He decided to commit suicide and fired a .22 caliber (short?) bullet into his mouth. I’m not sure I remember all the details but think that the angle he had been holding the pistol caused the bullet to strike the inside front part of his skull. The bullet traveled across the top of his skull and came to rest at the back of his head. It had simply followed the shape of his cranium and the man lived another 10 or 15 years.
    This man’s son, and my friend who was big into every kind of drug, joked about it and would say “….what a trip that must have been…” :smile:

    Lesson learned; better make it at least a .22 magnum

    [edit]
    My memory isn't clear on this and the bullet might actually have struck the back of his skull and traveled to the front of his head coming to rest between the eyes.
     
    Last edited by a moderator: Mar 28, 2003
  13. Dec 24, 2004 #12

    Actually, putting metal plate inserts into a kevlar vest is the usual method for stopping rifle rounds IIRC. Its not that bulky, but it does leave a few weak spots in between the plates. But the plates will stop a rifle bullet, maybe not at point blank, but definitely at range.

    And living or not, i imagine it would still hurt like hell.
     
  14. Dec 24, 2004 #13
    This is why you can't really accuse a robber with a .22 of assault with a deadly weapon.
     
  15. Dec 24, 2004 #14
    I've had the opportunity to wear the (US) versions of the kevlar vest and helmet for extended periods, so I'd like to offer a few comments on them.

    The helmet is not particularly heavy. If you wear it all day, your neck will be sore, but it doesn't take long to adapt to it. The most uncomfortable feature was the nylon webbing in the top, which would wear a bald spot in the top of your head. Most soldiers combatted this by putting a foam pad or folded up T-shirt in the top. Overall, I would rate the helmets as excellent for what they were designed to do (protect against blunt trauma and explosive fragments.) That they stop bullets quite often is a nice added benefit. :smile: I took at least one fall where my kevlar helmet hit a rock with such force my friend who was 50 feet away came running to see what the loud crack was. I didn't even have a headache after the impact (although my knee wasn't so lucky.)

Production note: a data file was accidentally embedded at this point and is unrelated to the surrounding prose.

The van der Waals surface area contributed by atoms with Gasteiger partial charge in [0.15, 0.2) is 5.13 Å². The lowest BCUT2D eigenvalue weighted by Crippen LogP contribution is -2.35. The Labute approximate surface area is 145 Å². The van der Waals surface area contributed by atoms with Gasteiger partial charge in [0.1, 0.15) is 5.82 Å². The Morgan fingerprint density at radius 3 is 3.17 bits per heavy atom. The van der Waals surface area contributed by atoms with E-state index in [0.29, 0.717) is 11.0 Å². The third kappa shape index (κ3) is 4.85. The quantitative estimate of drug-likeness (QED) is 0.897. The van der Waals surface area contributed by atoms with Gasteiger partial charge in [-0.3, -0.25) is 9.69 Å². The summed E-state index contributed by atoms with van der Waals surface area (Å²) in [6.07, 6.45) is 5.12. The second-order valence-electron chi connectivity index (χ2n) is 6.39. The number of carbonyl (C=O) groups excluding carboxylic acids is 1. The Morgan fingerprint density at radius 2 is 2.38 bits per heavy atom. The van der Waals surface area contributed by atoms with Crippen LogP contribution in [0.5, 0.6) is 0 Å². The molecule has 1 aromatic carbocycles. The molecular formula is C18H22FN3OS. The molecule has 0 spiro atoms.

The best story I heard about the kevlar helmet involved an American soldier in Panama. He was supposedly captured by the Panamaniam Defense Forces, at which point they put a pistol to his head, pulled the trigger, and left him for dead. He woke up some time leter with a sore neck, a headache, and a bullet lodged in his kevlar helmet. I've never seen an idependent verification of this story (i.e., a news article) but it sounds plausible, at least with a small caliber handgun.

    As for the body armor, it isn't meant to stop bullets at all, but rather fragments from grenades, artillery, etc. Historically, these types of projectiles have killed more soldiers in the last 50 years than bullets. Some aviators (helicopter pilots and crewmen in particular) wore a vest over the body armor with metal plates in them (chicken plates) which were designed to stop bullets to the chest area. The plates were pretty heavy and most of the aviators I knew didn't even want to wear theirs, so I think they would add too much weight to the typical foot soldier.
     
  16. Dec 25, 2004 #15
    Those US military helmets are based on German WW1 design.